'5UNDAY. . .... ... AT 2:30 P. M.
' < Eighth : and .: Harrison ' (treats. - .
FISCHER'S concert house.
:¦' Oro, a Barnard ¦ and Oro; ? The , Spraguellos;
Marlon George; I Maud * Tread well; Eleanor | Jen-
kins :• W. V. » Strum - and . Hinrichs' Orchestra-
JEteserved seats 25c. -Matinee Sunday. .
GRAND OPERA HOUSE.
SAN FRANCISCO SEASON OF GRAND
Under the Direction of MR. MAURICE GRAU.
IN CONSEQUKNCE OF THE CONTINUED
INDISPOSITION OF. MME. SIBTL SANDER-
SON NO MATINEE WILL, Bii GIVEN THIS
TO-NIGHT at 7:45. "DIE MEISTERSING-
ER" Gadski and Schumann- Heink; Dippel.
Bispham. Muhlmann and Ed de Reszke. Con-
To-morrow Evening at J, "AIDA."
Eames and Louise Homer; Scottl. Journet.
Muhlmann and De Marchi. Conductor. Seppilll.
Saturday Aft. Nov 30 at 2 "IT., BARBIERK
DI SIVIGLIA" (The Barber "of Seville). Sem-
brich; Salignac, Campanari. Tavecchia and Sd
de Reszke. Conductor, Seppilll.
Saturday EVg. Nov. 30, at S. "CARMEN."
Calve and Fritzi Scheff; De Marchi. Declery
and Journet. Conductor. Flon.
Prices for these Performances, $2, K. R 8
and |7. General admission, $2.
Sunday Ev'g., Dec. 1, at S. last grand Sunday
nifpht performance at popular prices, "LOHEN-
GRIN." Gadski and Louise" Homer: Dippel,
Bispham, Muhlmann and Blass. Conductor,
Prices for this performance— sl. 12, $2 50 and
$i Boxes— ll2. $15 and $18.
EXTRA FAREWELL PERFORMANCES.
Monday Aft.. Dec. 2. at 2— Joint appearance
of Mme. Emma Eames and Sembrich In Mo-
zart's Opera, "LE NOZ3E DI FIGARO" (The
Marriage of Figaro), with an unprecedented
cast. Eames, Fritzi Scheff and Sembrich ; Cam-
panari and Ed de Reszke. Conductor, Seppilli.
Monday Ev'g, Dec. 2. at B— DOUBLE BILL.
"LA BOHEME." Suzanne Adams and Scheff;
De Marchi. Perello, Gllibert and Scotfi. Con-
ductor. Seppllli. To be followed by "CAVAL-
LERIA RUSTICANA." Calve. Bridewell; Sa-
liernac, Declery. Conductor, Flon.
Tuesday Ev'g, Dec. 3, at 7:15, "TRISTAN
UND ISOLDE." Louise Reuss-Belce and Louise
Homer; Van Dyck. Bispham, Muhlmann, Reise.
Bars and Ed de Reszke. Conductor. Damrosch.
Wed. EVg., Dec. 4, at B— Joint appear-
ance and farewell performance of Mme. Ca!v%
and Mme. Sibyl Sanderson in "CARMEN."
Thursday Aft., Dec. 5, at I:4s— Farewell mat-
inee— "TANNHAUSER. "
Thursday Ev'g.. Dec. 5, at 7:46— Fs.r?-weH
night— "LE NOZZE DI FIGARO" (The Mar-
riage of Figaro.)
Prices for the Exti% Performances. $2, SB. $4
and $5. Seats now on sale at the Box Office.
WEBER PIANOS USED.
EVERY, EVENING AT 8 SHARP.
MATINEES ' SATURDAY. ST^TDAY ANT)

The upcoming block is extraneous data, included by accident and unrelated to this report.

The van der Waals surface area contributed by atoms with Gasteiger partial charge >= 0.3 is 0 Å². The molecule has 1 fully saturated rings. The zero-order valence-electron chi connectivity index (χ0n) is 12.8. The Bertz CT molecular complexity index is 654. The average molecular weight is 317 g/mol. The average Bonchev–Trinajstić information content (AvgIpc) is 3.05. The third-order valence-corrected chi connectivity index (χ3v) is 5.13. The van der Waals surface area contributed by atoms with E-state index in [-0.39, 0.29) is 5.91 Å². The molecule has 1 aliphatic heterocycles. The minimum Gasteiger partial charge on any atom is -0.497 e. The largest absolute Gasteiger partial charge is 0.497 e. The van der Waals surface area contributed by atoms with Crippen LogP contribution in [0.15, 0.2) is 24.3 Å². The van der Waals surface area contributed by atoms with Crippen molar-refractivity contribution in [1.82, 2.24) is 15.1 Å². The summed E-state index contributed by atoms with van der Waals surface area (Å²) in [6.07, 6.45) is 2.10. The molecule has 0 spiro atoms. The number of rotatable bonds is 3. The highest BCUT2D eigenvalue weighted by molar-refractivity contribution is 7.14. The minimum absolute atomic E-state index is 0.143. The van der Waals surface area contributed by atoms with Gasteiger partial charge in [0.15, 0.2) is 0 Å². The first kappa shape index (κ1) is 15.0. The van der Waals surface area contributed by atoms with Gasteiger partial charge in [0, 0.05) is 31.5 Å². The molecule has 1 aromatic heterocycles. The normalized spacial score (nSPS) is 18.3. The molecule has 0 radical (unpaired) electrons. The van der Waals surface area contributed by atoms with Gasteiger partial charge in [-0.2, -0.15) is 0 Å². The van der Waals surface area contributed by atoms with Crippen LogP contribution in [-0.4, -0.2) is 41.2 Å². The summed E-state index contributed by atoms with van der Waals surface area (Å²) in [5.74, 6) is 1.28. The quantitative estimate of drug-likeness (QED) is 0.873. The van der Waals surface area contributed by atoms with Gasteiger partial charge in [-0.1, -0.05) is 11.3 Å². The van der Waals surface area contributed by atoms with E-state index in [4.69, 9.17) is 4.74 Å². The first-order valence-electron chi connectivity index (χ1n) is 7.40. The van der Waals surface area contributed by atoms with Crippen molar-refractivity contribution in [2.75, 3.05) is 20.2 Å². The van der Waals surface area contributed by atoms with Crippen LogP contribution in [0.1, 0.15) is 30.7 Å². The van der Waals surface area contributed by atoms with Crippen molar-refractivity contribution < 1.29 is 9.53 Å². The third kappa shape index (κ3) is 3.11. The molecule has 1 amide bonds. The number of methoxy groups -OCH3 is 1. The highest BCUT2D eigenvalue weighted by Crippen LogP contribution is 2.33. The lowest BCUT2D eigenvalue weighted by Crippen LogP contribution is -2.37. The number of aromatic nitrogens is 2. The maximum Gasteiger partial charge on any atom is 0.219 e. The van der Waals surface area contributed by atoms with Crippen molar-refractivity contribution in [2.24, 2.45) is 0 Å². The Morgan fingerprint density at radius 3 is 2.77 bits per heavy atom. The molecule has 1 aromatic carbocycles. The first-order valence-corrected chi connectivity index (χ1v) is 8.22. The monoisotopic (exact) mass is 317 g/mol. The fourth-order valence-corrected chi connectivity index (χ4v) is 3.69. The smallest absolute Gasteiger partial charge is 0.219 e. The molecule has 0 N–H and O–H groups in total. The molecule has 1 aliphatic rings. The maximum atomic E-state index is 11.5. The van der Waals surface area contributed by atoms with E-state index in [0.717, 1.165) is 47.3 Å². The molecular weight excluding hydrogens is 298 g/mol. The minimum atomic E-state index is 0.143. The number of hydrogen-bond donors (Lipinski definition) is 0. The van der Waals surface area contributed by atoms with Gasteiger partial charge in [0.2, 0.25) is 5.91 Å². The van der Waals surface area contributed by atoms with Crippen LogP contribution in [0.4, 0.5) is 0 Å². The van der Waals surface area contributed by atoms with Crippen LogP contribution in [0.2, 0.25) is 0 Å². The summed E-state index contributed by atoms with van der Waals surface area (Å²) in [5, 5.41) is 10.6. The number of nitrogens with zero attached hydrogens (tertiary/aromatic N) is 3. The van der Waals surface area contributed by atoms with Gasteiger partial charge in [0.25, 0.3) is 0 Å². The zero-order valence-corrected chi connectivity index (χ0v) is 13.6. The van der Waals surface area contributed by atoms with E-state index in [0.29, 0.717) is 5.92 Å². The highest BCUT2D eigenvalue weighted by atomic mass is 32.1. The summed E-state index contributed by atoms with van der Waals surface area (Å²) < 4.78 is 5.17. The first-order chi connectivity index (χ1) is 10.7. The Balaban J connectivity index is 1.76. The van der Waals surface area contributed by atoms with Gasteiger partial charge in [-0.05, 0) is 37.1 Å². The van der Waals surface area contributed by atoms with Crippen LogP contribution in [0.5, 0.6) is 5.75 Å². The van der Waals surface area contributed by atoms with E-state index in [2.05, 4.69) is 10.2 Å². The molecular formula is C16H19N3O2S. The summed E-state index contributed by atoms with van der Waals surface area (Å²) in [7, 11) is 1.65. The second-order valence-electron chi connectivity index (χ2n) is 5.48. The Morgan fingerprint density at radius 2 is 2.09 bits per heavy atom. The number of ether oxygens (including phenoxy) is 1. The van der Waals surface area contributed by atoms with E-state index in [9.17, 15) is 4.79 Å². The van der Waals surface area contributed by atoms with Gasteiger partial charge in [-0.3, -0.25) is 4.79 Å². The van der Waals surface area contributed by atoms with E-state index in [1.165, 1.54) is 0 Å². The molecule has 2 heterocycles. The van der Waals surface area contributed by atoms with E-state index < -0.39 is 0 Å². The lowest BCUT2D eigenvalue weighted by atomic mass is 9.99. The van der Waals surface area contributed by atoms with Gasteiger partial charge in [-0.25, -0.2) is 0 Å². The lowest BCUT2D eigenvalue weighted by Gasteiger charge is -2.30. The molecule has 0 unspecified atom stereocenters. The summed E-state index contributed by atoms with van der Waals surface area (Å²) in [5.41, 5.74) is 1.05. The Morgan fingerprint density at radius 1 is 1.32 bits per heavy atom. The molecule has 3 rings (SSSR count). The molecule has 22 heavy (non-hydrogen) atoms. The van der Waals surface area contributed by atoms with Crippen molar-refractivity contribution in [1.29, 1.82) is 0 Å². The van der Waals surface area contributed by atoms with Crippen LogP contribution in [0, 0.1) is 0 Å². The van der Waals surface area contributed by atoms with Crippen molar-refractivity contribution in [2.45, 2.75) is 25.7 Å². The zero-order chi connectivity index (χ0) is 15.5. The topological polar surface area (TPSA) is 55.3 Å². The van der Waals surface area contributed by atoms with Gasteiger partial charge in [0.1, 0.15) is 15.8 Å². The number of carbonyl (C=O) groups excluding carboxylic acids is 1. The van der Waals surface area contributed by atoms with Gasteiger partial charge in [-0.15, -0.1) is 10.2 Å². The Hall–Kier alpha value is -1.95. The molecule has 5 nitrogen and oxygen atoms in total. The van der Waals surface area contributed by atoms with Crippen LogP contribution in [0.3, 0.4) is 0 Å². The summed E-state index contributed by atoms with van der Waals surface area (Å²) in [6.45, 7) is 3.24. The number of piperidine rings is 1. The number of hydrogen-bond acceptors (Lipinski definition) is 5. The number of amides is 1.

THANKSGIVING DAY at 2 sharp!
JUVENILE OPERA CO.
I First Production by Children in This City o*
POPULAR PRICES— 25c. 500 and 75c. 17. 1
¦ Telephone Bush 9. • ' :
WANTED-— Young ladies for comic
cp«ra chorus. Apply at Tivoli to-day
between 10 and 12 a. m. JBjaja
MATINEE TO-DAYTjhantsgiYing Day.
Parquet, any seat, 25c; Balcony, 10c; Chil-
dren, any part except reserved, 10c. .
THE PICK OOAUDEVILLE!
La Tortajada, Andy Lewis and Com-
pany, Mile. Taglione, Goleman's
Trained Dogs and Cats, Xaufmann
Troupe, and the BiogTaph. Last .
times of Ward and Curran, Bick-
nell, and Lillian Burkhart . and
Company. : . . . ~.
BE IAS CO **n THASSS jfcxftfr
SPECIAL. MATINEE TO-DAY (ThanksgrlTin*
Day)— PRICES, Me. 15c.. 25c.
To-night. Frid., Sat. and Sun. Ev'gs,
Sumptuous Production of the Powerful Russian
Regular Matinee- Saturday , and Sunday.
DirpC Evenings. 10c. 15c, 25c, 35c, 500
iAICEj MaUnee5..r.:.::.."..:..;....10c. 15c. 250
Next "Week— "STREETS OF NEW YORJC"
Central Park, Cor. Eighth and Maria V
: This Thanksgiving Afternoon at 2 P. M.
THE MOST EXCITING AND FASCINATINO
GAME OF THE CENTURY. ~
I** ' ' - ¦ ¦ . ' ,
r^SK, HB«^s» Every Week Day—
1 wßr- : Rain op Shins.
! NEW CALIFORNIA JOCKEY CLUB
Races start at 2:15 d. m. sharp.
I Ferry-boats leave San Francisco at 12 m. and.
12:30, 1, 1:30, 2. 2:30 and 3 p. m., connecting
with trains stopping at the entrance to the-
track. Last two cars on train reserved • for
ladles and their escorts; no smoking. Buy your
ferry tickets to Shell Mound. All trains/ via
Oakland mole connect with San Pablo avenue
, electric cars at Seventh and Broadway, Oak-
land. Also all trains via Alameda mole con-
nect with San ¦ Pablo , avenue cars at Four-
teenth and Broadway, Oakland. These electrio
cars bo direct to the track In fifteen minutes.
Returning — Trains leave the track at 4:13 and
4:43 p. m. and Immediately after the last race,
* THOMAS H. WILLIAMS JR.. President.
CHAS. F. , PRICE.' Secy, and Mgr.
UNION COURSING PARK.
. TO-DAY (THURSDAY),' NOV. 28,
HIGH CLASS SPECIAL HOLIDAY STAKE.
48— NOMINATIONS— 48
, TRAIN SERVICE. .
Leaves Third and Townsend streets 10:15 a. m.
and 1 p. m. Twenty-fifth and Valencia streets
five - minutes later. San N Mateo electric cam
every six minutes. -
. ADMISSION 25 CENTS. - LADIES FREE.
NATIVE SONS' HALL.
.~\ THE POPULAR
WEBSTER VAUDEVILLE CO.
In the ; Beautiful Comedy, .'.*." .
Dancing after the performance. v
- .ADMISSION 25c. ,
, — 1
-..-¦¦ ¦ ¦ ¦ ; - ____I__^_
On one side of these magnificent
hotels is the wholesale and manu-
facturers' district— the other re-
tall stores, clubs, railroad and
newspaper offices, banks and the- .
aters. ---.-Street -cars: to all parts of '
the city— depots, ferries and park*—
¦'¦"^ pass -the" entrance. - „
American and European plans.